Tuesday, February 21, 2017

How Do I Estimate Closing Costs?

It’s a bugaboo, for sure. There’s so much involved when buying a home, and if you’re buying a home for the first time, it can seem overwhelming.

It’s frustrating to save for a down payment only to realize that there’s STILL more money you need to have before you can move into your dream home.

Let’s break down this monster under the bed and find out what he’s made of.

Closing costs, or the fees involved in transferring ownership from one party to the next, can vary depending on the kind of house you buy and the type of loan. Generally speaking, though, closing costs are between 2%-5% of the value of the home.

So on a home that’s selling for $200,000, you could pay anywhere from $4,000-$10,000. That’s a chunk of change!

What are those fees?

Inspections—You’ll probably want to hire a home inspector before closing the deal on your new home. Why? To make sure the home isn’t in need of any major repairs. You’ll also want to check for termites, and other wood boring pests, too. Many lenders require that you get a termite inspection, but if your lender doesn’t, get one anyway!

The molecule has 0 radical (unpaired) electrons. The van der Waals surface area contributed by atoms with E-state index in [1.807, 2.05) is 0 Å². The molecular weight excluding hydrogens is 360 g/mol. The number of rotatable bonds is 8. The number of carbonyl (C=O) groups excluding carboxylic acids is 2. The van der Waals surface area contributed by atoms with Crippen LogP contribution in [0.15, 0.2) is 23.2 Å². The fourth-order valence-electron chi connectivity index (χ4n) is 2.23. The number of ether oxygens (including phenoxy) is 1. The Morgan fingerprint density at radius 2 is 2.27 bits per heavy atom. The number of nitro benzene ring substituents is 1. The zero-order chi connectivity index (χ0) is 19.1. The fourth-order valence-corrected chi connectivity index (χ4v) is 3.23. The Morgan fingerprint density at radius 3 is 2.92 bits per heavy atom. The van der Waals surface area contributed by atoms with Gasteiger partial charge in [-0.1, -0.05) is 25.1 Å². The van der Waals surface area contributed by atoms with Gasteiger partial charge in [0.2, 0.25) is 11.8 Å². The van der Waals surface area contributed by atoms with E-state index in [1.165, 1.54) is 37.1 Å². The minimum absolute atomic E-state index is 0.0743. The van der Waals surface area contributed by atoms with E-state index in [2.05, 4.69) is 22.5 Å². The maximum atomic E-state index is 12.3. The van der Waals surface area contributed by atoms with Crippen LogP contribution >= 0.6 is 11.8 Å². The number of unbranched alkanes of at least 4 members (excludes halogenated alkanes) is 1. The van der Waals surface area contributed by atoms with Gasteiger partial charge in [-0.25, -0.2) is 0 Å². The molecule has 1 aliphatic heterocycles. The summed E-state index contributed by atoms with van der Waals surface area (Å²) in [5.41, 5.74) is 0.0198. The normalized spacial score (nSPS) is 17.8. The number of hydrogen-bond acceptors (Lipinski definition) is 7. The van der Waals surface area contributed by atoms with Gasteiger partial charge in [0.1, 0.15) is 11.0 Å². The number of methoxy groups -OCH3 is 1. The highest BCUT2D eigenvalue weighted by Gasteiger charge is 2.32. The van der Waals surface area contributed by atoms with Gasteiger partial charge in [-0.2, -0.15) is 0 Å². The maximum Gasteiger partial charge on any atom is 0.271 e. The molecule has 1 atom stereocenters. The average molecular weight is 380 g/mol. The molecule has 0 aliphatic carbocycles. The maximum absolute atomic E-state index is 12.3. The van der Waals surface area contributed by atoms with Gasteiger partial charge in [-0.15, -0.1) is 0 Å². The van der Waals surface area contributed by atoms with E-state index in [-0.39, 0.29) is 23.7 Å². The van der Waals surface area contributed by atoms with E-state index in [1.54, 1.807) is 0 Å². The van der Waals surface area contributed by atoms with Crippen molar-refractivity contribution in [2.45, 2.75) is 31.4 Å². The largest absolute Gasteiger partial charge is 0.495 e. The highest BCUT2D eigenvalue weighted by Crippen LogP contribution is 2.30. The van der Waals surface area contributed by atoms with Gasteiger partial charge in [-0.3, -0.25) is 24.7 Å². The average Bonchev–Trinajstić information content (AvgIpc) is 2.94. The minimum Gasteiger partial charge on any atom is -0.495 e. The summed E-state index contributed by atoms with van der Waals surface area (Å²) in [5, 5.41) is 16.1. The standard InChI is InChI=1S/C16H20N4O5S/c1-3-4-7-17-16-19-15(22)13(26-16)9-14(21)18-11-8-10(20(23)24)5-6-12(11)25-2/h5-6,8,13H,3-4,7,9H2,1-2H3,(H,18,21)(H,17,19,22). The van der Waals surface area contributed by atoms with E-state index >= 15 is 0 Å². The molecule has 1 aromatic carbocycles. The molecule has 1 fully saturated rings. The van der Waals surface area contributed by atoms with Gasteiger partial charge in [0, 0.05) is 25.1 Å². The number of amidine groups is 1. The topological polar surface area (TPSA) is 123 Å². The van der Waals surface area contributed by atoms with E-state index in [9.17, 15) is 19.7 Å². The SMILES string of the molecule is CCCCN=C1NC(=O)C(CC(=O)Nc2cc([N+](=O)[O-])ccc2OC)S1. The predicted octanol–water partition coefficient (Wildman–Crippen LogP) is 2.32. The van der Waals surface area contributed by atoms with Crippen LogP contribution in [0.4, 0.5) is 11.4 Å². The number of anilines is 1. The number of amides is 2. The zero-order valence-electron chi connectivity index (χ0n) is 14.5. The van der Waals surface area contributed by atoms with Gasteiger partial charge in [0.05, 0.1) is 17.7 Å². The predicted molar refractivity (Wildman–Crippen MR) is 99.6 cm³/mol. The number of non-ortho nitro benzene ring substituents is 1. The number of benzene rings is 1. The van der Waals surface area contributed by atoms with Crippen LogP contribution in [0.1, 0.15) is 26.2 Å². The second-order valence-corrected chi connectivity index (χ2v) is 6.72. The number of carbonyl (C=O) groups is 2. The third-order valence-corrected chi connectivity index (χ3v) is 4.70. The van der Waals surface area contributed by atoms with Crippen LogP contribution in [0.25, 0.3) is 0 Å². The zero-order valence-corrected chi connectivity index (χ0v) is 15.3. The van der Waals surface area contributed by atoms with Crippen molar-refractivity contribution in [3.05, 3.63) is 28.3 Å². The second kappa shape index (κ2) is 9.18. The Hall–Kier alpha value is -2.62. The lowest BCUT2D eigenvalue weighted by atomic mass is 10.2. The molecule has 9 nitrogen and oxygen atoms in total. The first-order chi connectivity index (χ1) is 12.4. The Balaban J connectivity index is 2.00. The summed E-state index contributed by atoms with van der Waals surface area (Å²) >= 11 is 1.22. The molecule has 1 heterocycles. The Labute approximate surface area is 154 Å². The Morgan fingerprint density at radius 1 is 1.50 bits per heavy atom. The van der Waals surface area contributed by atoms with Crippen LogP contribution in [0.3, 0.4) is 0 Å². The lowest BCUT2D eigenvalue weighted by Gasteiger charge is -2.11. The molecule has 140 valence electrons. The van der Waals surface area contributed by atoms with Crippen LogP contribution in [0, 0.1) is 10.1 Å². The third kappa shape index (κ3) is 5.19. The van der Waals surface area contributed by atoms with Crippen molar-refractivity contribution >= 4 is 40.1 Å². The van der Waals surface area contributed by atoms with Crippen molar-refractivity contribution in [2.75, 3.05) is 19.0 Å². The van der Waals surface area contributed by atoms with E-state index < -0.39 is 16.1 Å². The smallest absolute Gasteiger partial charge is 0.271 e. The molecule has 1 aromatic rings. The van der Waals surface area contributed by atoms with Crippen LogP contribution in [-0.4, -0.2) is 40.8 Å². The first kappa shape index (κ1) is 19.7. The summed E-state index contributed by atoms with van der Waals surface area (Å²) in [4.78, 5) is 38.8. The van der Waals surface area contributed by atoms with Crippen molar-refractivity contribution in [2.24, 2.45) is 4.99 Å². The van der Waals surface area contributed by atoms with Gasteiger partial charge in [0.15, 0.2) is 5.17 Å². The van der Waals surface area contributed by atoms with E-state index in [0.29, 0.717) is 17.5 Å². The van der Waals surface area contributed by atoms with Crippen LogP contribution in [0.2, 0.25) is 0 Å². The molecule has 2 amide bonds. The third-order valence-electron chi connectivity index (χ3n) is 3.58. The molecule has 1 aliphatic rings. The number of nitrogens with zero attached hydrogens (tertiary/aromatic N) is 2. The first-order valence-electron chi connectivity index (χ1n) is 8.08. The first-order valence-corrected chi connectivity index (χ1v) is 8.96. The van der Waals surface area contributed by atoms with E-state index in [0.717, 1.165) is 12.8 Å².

Survey—Not all, but many states require you to hire a surveyor to verify that the deed is correct with the lot size. The state of Virginia certainly does. So you'll have to budget for that.

Loan Origination Fee—To handle your real estate transaction, most mortgage lenders, brokers, or banks charge about 1%, sometimes less.

Attorney’s Fees—Ah, attorneys! Where would we be without them? In this case, lawyers prepare and review various legal documents in preparation for closing.

Property Taxes—Usually the buyer has to pay several months’ worth of property taxes at the time of closing.

Title Insurance—Title insurance is a one-time insurance fee that protects your home from unknown fraudulent transactions. The title to the property is fully researched for errors, liens, unpaid taxes, etc. The errors that are found must be corrected before the transaction can be closed. Title insurance also protects your home from what cannot be seen. For example, a former owner claims to have title to the property because her name was forged on legal documents. Title insurance protects you against these kinds of claims. Don’t even think about not getting it!

I’d love to tell you that these fees are the full extent of your closing costs, but they aren’t.  There could be more. However, these are the main fees. The Consumer Financial Protection Bureau has an interactive example of closing costs, which is very helpful.

You’ll  also need to talk with your loan officer to find out the full range of costs for your situation.

If you'd like to learn more about title insurance and real estate closings, go to our website: www.lillytitle.com

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